Our book launch for TranScripts writers was a fantastic success with writers performing their work they produced during the project. It was held at the Museum of Liverpool as part of Liverpool Mental Health Consortium's festival.
During Liverpool Pride, writers from the TranScripts project also presented readings from their newest collaborative project TranScripts at the Headpsace Hangar.
This innovative 8 week writing project was delivered with individuals who identity as transgender with Marjorie Morgan, who’s recently been shortlisted for the prestigious Kenneth Branagh Award.
Liverpool Mental Health Consortium has been finding creative ways to talk about wellbeing for over 20 years. They co-ordinate conferences, events & workshops, provide training & undertake research, public health promotion & lobbying. They also run the annual Liverpool Mental Health Festival & Mad Pride event. Their latest project involves working closely with us, other Liverpool Festivals & with the University of Liverpool. They want to understand the sources of anxiety/stress in local communities, how this affects daily life, & ways of coping.The information gathered in this survey is anonymous. By answering these questions, you'll be helping us to make positive changes to community wellbeing.
Click here to complete the survey
WoWFEST 2019 Where Are We Now? Festival Programme
Writing on the Wall, Liverpool’s longest running writing & literary organisation, announce our 20th annual festival programme: WoWFEST 2019 – Where Are We Now? ft.Jo Brand, Peter Tatchell, Ben Okri, Kit De Waal, Jennifer Makumbi,Dina Nayeri, Cheryl Martin, Tony Platt, Phil Scraton, Lynsey Hanley, Laura Waddell, Bahriye Kemal, Paul Scraton, Gary Budden, Kerry Hudson, Dave Ward, James Meek, Ros Wynne Jones, Costas Lapavitsas, Anita Sethi and Jess Green.
Buy your tickets here on www.wowfest.uk
Change is in the air. All that is solid, like the icecaps, is melting into air. Things fall apart - can the centre hold? The rich are getting richer, but otherwise uncertainty is the order of the day; Brexit, climate change, class, feminism, gender, race, populism, fake news, digital surveillance, and more, much more, are changing and challenging all our old conceptions. The stage is now set at WoWFEST 19 to seek answers to the question ‘Where Are We Now?’
Previous WoWFest guests:
There isn't another writing festival in England as good as Writing on the Wall - Irvine Welsh
WoWFest is amplifying a the voices that need to be heard. They aim to empower and connect the writer with the audience is which is where the ideas can be explored face to face. This is how it should be! - Stephen James Smith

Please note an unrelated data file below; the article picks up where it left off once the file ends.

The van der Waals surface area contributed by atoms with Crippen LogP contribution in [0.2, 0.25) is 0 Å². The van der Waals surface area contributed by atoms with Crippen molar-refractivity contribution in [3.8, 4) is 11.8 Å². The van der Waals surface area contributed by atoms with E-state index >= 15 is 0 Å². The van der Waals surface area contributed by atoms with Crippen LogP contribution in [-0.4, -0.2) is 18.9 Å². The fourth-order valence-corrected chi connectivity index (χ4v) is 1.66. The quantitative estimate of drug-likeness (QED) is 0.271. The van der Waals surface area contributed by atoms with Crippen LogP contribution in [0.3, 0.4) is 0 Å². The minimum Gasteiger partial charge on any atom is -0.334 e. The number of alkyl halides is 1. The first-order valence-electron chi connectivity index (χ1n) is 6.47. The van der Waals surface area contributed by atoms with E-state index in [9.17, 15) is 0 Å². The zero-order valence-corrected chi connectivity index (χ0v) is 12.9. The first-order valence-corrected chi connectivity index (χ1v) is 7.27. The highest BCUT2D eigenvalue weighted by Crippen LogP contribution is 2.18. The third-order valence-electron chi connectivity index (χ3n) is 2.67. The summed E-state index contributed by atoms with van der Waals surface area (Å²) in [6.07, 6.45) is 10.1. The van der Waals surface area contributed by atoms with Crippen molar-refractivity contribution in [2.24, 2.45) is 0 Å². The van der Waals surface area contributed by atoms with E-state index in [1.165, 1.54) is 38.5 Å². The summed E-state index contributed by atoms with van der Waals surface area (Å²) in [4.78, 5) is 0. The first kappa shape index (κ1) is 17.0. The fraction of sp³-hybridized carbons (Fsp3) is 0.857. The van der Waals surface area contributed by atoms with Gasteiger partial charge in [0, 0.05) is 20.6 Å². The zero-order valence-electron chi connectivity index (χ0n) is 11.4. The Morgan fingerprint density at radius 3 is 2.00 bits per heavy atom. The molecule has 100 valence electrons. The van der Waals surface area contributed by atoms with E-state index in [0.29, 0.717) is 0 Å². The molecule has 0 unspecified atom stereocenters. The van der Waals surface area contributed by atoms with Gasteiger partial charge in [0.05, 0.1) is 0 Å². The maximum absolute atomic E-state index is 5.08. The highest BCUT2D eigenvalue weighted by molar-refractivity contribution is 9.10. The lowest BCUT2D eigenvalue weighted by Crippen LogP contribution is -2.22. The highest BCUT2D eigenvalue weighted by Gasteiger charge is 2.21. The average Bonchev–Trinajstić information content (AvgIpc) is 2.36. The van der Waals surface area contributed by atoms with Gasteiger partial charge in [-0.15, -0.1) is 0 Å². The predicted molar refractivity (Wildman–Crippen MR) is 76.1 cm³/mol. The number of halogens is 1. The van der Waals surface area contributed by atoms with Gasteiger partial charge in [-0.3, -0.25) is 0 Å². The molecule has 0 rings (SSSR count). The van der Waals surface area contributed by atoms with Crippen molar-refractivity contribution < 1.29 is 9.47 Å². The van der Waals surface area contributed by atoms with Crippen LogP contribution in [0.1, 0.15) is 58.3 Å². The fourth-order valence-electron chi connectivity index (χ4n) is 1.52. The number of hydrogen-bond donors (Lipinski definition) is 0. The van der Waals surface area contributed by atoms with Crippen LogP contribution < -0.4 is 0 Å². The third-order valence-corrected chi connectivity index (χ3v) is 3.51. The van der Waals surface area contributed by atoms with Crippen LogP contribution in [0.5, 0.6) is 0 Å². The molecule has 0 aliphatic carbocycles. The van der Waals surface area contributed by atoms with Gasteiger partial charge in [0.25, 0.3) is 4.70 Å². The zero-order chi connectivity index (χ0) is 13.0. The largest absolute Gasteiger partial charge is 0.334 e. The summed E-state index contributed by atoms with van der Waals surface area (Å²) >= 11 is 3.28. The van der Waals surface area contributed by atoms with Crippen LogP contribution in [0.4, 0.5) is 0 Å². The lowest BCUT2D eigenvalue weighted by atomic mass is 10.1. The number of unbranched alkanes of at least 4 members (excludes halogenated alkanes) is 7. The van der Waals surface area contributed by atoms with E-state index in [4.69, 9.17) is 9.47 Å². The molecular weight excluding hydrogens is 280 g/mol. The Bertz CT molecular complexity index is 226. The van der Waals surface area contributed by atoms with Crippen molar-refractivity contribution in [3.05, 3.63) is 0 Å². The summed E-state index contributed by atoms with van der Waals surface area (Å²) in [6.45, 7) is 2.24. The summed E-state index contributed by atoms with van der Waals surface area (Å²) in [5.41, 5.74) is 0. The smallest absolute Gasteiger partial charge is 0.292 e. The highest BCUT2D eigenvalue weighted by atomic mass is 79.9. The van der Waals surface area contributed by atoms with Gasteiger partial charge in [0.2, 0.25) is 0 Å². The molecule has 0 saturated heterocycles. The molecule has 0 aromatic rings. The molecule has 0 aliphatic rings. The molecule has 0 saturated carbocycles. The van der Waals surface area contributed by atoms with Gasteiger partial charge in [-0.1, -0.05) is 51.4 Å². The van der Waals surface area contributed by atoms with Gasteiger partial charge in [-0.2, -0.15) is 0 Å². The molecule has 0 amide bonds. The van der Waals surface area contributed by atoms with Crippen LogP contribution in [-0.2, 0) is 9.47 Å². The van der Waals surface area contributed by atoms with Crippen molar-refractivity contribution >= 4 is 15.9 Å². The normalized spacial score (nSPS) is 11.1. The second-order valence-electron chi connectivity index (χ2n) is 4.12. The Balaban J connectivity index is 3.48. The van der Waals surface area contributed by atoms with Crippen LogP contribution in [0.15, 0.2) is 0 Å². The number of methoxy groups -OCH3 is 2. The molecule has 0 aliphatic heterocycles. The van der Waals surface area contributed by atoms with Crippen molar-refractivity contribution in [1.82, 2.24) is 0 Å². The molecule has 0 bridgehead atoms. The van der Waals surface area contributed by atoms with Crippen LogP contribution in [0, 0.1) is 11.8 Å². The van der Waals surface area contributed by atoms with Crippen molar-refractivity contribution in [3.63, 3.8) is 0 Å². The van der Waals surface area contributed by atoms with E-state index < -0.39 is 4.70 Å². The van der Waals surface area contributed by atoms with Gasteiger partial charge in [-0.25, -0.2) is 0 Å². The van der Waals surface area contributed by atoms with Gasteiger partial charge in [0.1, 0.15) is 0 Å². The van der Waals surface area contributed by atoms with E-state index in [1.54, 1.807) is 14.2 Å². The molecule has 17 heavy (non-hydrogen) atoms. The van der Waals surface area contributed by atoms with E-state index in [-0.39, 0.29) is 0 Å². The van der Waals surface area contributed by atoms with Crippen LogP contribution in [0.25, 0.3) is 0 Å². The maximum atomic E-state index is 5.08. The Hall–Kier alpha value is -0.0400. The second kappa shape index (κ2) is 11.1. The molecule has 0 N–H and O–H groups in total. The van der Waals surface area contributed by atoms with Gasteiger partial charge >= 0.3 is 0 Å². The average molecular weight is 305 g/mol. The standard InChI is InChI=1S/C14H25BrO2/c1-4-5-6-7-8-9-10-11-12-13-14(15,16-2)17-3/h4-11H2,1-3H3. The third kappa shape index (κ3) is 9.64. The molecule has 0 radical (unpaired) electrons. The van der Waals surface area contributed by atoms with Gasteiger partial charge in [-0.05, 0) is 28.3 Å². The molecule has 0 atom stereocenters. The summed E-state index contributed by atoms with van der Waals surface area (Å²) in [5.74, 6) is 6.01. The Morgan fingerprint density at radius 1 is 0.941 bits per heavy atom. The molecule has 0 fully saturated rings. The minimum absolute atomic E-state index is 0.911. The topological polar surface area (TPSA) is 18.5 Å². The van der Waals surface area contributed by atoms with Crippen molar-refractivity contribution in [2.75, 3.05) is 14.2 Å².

The WoW festival is always brilliant, inspiring and thought-provoking. Every year there is a wealth of debate, discussion, celebration and exploration of the issues of the day. It's always varied and interesting - and brilliantly organised. - Bidisha
The mix of different writers, events and other activities, all rooted in the community of Liverpool, is what makes WoWFest such a fantastic festival to be part of. The conversations we had both during the event and in the pub afterwards will live long in the memory. Thanks to the whole team for everything they do, both during the festival and throughout the year. Liverpool and literature are all the richer because of it. - Paul Scraton
After attending for my first time this year, WoW has fast found its place as one of my favourite ever festivals - its as engaging and entertaining as it is crucial - Yomi Adegoke
A stimulating, radical, accessible ideas space which doesn't take itself too seriously. WoWFest is a great event which I'm so pleased to be part of. - Kate Evans
It was such an honour to be part of WoWFest18. It is a truly diverse festival run brilliantly by a team that is so clearly passionate about making connections between writers and readers from all kinds of backgrounds without exception. Many other literary festivals could learn a thing or two from WoWFest! I'd love to be involved again if they'll have me. - Sharon Dougal
We are so, so sad at hearing the news of Linda Meagor’s death, a sadness that we know is being shared across the whole of the artistic and cultural community in Merseyside. We first met Linda in late 2014, when she was working for Culture Liverpool, and was helping us find a venue for one of our festival events. We were struck by her enthusiasm, commitment and shining personality. From then on, we – I say we – all the WoW team past and present, collectively and individually, became friends with Linda; how could you not be friends with her? She had a unique ability to be knowledgeable about the arts, an astute and highly organised organiser, and always retain her sense of balance, never ‘losing it’ as is so often the case when we’re all under the usual insane pressures of festival and event delivery, and keep her sense of fun, with her own great laugh.